A conversation was bought to our attention on Twitter a few days ago that went like this
– In June my library was told that Wiley would be removing 1,379 ebooks from our subscription packages. Because many of these books were heavily used, we looked into purchasing them with perpetual access but were told they were considered textbooks.
So basically, because these books were heavily used, Wiley decided to stop letting libraries buy them as ebooks. To top it off, we lost access the second week of classes. Faculty had planned their courses around students having library access to the texts. #TextbookEquity
– This happened to us, too, except to my knowledge we weren’t told. We found out when students tried to access these texts.
– Same. And some of them are actually just out of print now. You can’t even buy them from Amazon
– Yes, same deal from Wiley in Australia in lead-up to start of 2nd semester.
We are also receiving emails from UK librarians who are experiencing the same issues. Wiley are withdrawing access to key reading materials just a week or two before the beginning of the new academic year. We need to hear how this is impacting your library so we can highlight this matter to the CMA and MPs.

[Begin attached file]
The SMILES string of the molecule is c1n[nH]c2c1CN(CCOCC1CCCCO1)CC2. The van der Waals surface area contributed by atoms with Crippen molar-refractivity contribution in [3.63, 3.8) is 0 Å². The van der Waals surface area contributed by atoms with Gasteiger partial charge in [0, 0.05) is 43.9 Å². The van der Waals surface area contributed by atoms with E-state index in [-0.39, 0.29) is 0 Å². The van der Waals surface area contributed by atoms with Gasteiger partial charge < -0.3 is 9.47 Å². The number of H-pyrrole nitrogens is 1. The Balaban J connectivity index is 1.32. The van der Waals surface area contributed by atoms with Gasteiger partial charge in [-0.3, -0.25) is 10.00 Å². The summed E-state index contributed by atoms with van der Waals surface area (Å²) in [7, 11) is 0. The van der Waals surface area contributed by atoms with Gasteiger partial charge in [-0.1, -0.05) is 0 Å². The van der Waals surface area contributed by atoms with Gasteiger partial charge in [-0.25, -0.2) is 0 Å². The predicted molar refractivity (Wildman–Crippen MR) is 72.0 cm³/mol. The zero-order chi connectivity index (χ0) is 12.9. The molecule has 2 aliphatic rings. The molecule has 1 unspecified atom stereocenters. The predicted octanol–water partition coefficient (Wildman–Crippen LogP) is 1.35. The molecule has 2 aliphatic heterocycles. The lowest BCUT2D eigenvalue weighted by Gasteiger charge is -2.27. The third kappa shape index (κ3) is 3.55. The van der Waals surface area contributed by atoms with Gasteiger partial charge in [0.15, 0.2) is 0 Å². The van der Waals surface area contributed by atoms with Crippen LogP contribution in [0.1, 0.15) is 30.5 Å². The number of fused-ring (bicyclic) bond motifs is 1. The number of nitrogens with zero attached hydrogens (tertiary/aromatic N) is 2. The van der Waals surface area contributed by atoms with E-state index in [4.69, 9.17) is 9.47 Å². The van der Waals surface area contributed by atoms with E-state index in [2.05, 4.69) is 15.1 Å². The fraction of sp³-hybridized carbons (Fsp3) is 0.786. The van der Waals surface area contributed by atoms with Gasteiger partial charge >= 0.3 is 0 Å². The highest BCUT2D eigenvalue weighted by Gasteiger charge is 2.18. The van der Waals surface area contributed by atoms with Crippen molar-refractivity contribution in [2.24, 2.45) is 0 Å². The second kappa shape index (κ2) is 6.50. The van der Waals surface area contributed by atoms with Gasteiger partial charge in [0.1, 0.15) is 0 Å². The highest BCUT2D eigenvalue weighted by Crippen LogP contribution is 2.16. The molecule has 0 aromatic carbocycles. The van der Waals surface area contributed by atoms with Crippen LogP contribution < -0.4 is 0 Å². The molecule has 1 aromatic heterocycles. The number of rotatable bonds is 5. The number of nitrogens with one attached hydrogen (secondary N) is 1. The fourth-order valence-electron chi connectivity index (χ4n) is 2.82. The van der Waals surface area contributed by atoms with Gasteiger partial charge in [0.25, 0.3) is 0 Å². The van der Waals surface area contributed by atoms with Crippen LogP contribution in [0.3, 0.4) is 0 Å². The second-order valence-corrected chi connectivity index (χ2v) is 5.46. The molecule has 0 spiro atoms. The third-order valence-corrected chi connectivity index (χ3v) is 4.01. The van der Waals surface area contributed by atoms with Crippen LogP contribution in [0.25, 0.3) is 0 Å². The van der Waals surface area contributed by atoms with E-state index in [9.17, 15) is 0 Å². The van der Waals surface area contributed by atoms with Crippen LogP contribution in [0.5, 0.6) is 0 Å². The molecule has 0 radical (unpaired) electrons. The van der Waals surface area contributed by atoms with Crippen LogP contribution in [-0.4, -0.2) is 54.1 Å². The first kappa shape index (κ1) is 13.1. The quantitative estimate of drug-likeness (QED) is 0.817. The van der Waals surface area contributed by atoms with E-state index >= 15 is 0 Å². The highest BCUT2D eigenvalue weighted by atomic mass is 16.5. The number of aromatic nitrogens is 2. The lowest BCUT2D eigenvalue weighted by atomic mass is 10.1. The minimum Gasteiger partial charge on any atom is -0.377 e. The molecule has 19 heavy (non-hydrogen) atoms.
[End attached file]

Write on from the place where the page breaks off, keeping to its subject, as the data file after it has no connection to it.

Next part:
When it comes to library budgets, how far can £10,000 stretch? Access to a small database, a couple of journals, a handful of article processing charges (APCs), maybe one OA book via a book processing charge (BPC)?
That figure might also support scholar-led and small university presses to publish more than 200 front-list monographs annually on an immediate open access (OA) basis. Sound interesting?
Jisc has been supporting a number of OA monograph community agreements, which operate on a few different models, but all with the aim of raising sufficient income to allow the publication of new monograph content without needing to charge the author a BPC.
Digital Curator Dr Mia Ridge writes, In case you need a break from whatever combination of weather, people and news is around you, here are some ways you can entertain yourself (or the kids!) while helping make collections of the British Library more findable, or help researchers understand our past. You might even learn something or make new discoveries along the way!
The Center for Research Libraries and East View Information Services have launched Southeast Asian Newspapers(link is external), the fifth open access collection of titles digitized under the Global Press Archive CRL Alliance. Southeast Asian Newspapers follows Imperial Russian Newspapers(link is external), Independent and Revolutionary Mexican Newspapers(link is external), Late Qing and Republican-Era Chinese Newspapers(link is external), and Middle Eastern and North African Newspapers(link is external), the Alliance’s first five open access collections. Southeast Asian Newspapers adds to the growing body of open access material available in the Global Press Archive, by virtue of support from Center for Research Libraries members and other participating institutions.